Sunday, July 10, 2005

Winnipeg Folk Festival - July 9, 2005

We were warned ahead of time - the temperature was supposed to hit around 32 celcius, and they recommended that people bring rubber boots, lest they get their feet wet with the wet grass and mud. We survived the heat, though, thanks to the cool breezes that were blowing. It turned out to be a really comfortable day. Attendence was 11,459.

I pity the fools who wore socks yesterday, given the preponderance of mud on the walking paths and in other generally well-troden areas.

First impression after arriving around 10:30 - lots of dragon flies and absolutely no mosquitoes, and lots of muddy bare feet. It appeared as if people gave in to the reality of getting their in contact with the mud and decided to simply go barefoot.

For the first time in a long time, we actually had our choice of where to sit in the otherwise jam-packed Shady Grove. Playing were the North End Klezmer All-Stars, emmceed by Myron Schultz (clarinet), Victor Scultz (violin) Danny Koulack (bass), Ben Mink (k.d. lang's producer and multi-instrumentalist) and accordionist Nicolai Prisacar. As usual, people were sitting in the trees, or right in front of the stage, in order to escape the sun. We sat to the left of the stage, partially in the shade. On of my co-workers joined us for a while, until the sun crept onto her.

The band are among the finest musicians around. Some are local, some play with Finjan, who in turn, have played with the Winnipeg Symphony Orchestra. Klezmer is an amalgamation of Eastern European Jewish music; Jewish jazz, is one way to describe it. The best response they received came when they played fast compositions. To the right of the stage, a few people were kicking up a storm, dancing the two-step, then all joining hands, when they were freestyling. Some of the songs started off fairly slowly, until, right on cue, all the fingers on stage began by fly as the band really picked up the pace.

Old Song, New Songs was the theme of the next show. Hosted by the Handsome Family and featuring John Sampson and Stephen Carrol (the Weakerthans), Cara Luft, Matt McHugh (the Beautiful Girls) and Martha Wainwright, this was a fine sounding show. Nothing spectacular. We pretty much resingned ourselves to the fact that we would more than likely hear the rest of the performances rather than actually see them. You can't get close to any stage, unless you were already there from a previous performance.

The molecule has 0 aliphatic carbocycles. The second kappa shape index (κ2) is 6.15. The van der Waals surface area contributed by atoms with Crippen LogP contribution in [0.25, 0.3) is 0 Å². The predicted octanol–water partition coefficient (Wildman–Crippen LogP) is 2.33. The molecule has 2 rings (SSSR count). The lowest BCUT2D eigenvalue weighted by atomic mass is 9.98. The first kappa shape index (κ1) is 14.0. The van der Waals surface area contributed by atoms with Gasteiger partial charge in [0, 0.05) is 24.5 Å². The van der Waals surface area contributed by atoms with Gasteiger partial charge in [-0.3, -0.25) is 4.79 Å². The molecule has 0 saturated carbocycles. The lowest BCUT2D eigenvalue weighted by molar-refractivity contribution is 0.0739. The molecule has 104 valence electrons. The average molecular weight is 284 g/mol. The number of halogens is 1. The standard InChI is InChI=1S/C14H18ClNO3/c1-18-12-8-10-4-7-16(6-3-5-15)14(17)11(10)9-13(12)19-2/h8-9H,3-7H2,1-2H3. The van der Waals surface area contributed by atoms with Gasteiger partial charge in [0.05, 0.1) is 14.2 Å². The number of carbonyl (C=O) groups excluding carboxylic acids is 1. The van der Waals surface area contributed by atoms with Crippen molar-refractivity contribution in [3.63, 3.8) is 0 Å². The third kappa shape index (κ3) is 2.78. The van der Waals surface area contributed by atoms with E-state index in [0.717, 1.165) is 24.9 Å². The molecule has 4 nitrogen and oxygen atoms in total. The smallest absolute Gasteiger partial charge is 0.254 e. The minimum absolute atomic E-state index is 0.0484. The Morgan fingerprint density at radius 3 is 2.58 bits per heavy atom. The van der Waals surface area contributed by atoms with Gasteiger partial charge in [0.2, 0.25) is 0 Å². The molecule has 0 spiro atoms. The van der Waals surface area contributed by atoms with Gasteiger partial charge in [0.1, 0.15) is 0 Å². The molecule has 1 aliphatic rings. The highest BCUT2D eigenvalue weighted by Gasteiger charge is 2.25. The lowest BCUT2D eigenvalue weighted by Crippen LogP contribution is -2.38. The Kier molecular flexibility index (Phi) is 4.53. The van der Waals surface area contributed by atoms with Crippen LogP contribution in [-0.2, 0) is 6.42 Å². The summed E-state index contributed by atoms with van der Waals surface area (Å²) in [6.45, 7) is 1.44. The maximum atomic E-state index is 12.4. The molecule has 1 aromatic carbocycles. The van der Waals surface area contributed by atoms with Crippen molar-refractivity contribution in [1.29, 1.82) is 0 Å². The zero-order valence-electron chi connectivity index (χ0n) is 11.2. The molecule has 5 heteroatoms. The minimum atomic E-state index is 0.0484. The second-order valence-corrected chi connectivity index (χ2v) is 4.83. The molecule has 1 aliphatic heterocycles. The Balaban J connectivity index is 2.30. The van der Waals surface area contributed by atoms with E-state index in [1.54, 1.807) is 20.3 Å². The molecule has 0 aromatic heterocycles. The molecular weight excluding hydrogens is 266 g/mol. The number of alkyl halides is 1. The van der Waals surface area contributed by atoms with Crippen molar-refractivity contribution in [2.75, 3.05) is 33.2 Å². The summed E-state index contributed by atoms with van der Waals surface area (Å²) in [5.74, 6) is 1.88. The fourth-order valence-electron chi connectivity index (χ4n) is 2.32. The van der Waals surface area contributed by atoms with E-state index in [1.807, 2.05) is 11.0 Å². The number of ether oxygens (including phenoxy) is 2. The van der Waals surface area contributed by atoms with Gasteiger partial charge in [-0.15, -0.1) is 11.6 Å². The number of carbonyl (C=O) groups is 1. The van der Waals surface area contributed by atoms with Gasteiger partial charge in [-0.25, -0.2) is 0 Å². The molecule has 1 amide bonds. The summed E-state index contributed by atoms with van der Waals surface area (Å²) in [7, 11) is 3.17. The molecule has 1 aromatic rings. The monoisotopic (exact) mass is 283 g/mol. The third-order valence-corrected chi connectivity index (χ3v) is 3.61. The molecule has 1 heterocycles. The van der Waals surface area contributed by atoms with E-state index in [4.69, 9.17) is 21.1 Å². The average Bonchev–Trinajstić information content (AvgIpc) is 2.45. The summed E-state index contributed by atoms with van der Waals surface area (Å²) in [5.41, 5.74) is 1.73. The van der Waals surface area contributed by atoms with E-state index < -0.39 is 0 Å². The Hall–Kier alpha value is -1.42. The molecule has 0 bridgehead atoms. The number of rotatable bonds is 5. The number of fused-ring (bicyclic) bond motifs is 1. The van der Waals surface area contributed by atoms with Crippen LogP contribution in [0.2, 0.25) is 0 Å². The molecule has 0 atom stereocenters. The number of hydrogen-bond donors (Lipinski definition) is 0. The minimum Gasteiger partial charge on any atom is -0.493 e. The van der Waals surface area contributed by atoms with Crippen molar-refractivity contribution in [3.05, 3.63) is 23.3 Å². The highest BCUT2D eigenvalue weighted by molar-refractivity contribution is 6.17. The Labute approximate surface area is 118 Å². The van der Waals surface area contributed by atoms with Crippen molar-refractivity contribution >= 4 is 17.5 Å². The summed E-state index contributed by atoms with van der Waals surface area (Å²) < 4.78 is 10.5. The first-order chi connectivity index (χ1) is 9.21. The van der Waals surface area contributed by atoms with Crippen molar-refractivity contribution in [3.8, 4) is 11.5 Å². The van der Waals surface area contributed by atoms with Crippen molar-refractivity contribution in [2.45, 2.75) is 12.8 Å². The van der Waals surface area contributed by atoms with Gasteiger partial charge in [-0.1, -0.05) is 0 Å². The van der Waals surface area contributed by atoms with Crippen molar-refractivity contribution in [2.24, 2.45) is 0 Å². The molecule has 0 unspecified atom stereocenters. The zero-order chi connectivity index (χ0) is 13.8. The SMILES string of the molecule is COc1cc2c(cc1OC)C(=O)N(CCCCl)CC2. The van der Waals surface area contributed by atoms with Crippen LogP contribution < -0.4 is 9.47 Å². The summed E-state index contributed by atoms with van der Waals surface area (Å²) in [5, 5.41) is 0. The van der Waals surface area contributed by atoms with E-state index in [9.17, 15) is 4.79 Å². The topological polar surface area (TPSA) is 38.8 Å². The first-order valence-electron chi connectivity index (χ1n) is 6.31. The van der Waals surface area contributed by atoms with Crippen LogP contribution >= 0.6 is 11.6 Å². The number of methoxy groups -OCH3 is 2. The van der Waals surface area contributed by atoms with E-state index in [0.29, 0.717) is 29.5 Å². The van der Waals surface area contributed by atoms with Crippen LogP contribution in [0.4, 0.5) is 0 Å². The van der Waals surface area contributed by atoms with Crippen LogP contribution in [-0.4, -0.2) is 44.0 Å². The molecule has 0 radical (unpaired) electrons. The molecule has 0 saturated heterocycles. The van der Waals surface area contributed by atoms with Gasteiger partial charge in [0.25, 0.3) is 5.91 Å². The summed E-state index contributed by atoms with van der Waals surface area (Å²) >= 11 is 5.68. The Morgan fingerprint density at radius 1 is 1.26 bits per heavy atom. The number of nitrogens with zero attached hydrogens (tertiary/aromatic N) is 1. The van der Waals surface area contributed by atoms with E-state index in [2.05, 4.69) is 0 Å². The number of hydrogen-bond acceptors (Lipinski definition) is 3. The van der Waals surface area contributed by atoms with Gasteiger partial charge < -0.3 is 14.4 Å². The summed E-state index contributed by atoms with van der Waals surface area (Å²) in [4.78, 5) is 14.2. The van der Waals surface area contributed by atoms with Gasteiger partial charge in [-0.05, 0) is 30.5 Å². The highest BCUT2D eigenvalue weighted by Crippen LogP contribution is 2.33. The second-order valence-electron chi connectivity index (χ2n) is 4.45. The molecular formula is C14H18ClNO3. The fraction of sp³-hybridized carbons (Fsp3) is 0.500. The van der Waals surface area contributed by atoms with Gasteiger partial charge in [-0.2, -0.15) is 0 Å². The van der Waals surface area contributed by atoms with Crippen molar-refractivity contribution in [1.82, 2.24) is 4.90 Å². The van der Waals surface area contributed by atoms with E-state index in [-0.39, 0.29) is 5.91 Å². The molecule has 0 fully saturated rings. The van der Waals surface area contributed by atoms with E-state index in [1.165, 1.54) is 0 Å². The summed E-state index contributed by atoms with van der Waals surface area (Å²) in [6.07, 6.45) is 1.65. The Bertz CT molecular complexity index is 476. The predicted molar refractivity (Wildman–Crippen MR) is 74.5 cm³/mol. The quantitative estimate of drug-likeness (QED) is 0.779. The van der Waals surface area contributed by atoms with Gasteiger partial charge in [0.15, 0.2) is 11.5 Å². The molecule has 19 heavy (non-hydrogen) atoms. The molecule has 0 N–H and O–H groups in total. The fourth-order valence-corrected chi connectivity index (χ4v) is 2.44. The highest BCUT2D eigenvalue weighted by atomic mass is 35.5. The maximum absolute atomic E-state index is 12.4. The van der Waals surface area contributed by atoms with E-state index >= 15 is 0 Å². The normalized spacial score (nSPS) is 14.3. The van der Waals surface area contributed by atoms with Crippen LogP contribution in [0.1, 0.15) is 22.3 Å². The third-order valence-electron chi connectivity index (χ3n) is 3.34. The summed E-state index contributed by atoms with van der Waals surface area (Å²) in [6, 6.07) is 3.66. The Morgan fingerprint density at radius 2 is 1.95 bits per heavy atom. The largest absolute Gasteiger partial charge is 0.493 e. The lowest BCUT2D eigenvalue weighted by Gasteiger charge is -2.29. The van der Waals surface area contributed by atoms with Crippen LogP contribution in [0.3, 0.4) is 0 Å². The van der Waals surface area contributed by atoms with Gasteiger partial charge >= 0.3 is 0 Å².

The highlight of the day for me was the Global Jam show. Hosted by Autorickshaw, a group that I never heard of before, I was immediately hooked by the opening notes of the tabla, played by Ed Hanley. Suba Sankaran's vocals were clear and accent-free. I get the feeling she was born here. The other performers, Lucia Pulido and Oliver Mtukudzi, didn't leave as much as an impression on me.

Pop Goes The World is probably the most mainstream workshop held in the history of the Folk Festival. Hosted by Novillero, and featuring the Rheostatics, Nathan and the Weakerthans, this show was all about playing favorite cover tunes from the 80's. Novillero kicked things off with Hall and Oates' "Maneater", which grabbed everyone's attention right away with it's contagious beats. They followed that up with the Clash's Rock the "Casbah".


Nathan contributed Toronto's "Ready To Make Up" and the Eurythmic's "Sweet Dreams Are Made of This." I honestly don't "get" Nathan. Having seen them perform live at the West End Cultural Centre, I don't appreciate the thin vocals or the old tyme sound. Once again, the thin vocals just didn't do it for me. The Weakerthans (or was it Novillero) contributed the Go-go's "We Got The Beat" while The Rheostatics performed some tunes from fairly obscure bands, save for The Replacements and a bit of Rush. Overall, it was a lot of fun, but it was also as far away from folk music as you can get.

After that, we were off to the campground for a shower. On the way out, we almost got stuck in the mud, and ended up driving down to a dead end, with cars blocking the way.

We missed Madrigaia but could here them as we walked back in. I missed most of Connie Kaldor as I made my way to the Homemade Music tent to buy some CDs. I ended up getting music by Autorickshaw, Martin Tielli (the guitarist for the Rheostatics), two Bill Frisell discs, the debut CD by Dan Frechette, the one and only CD by Rudimental and the Juno winning debut CD by Feist.

The Campbell Brothers played blues-based rock'n'roll and were amazing. They have a strong steel guitar sound and it just blew me away. I've never heard anything quite like these guys and hope to track down some of their music. We also heard Nathaniel Campbell, Lila Downs and Steve Forbert, none of which really caught my attention. Had we sat closer and braved the incredibly loud sounds, I may have been more into these groups. As we began to complain about the mosquitoes, and realized that they were only going to get worse, we decided to leave. My friend who joined me has artritis and felt unfortable having to sit for hours.

It was really interesting to see lineups for the East India Company but none for most of the other restaurants. Canadians obviously love their butter chicken. The lineup for water were also quite something. Being thirsty and having run out of ice water, I opted for a strawberry fruit shake. After having a shower, I bought a 32 oz cherry lemonade and a plate of butter chicken. Sajeet, the owner of the East India Co., reached over the counter to shake my hand, since I am a regular customer. The guy at the Fruit Shake stand complimented me on my tied died Grateful Dead t-shirt.

my Grateful Dead Carpet Ride t-shirt

I missed the final day, on Sunday, due to a headache.

Fiest - Let It Die

Martin Tielli


Bill Frisell - Good Dog Happy Man

Bill Frisell - The Willies

Dan Frechette - Lucky Day

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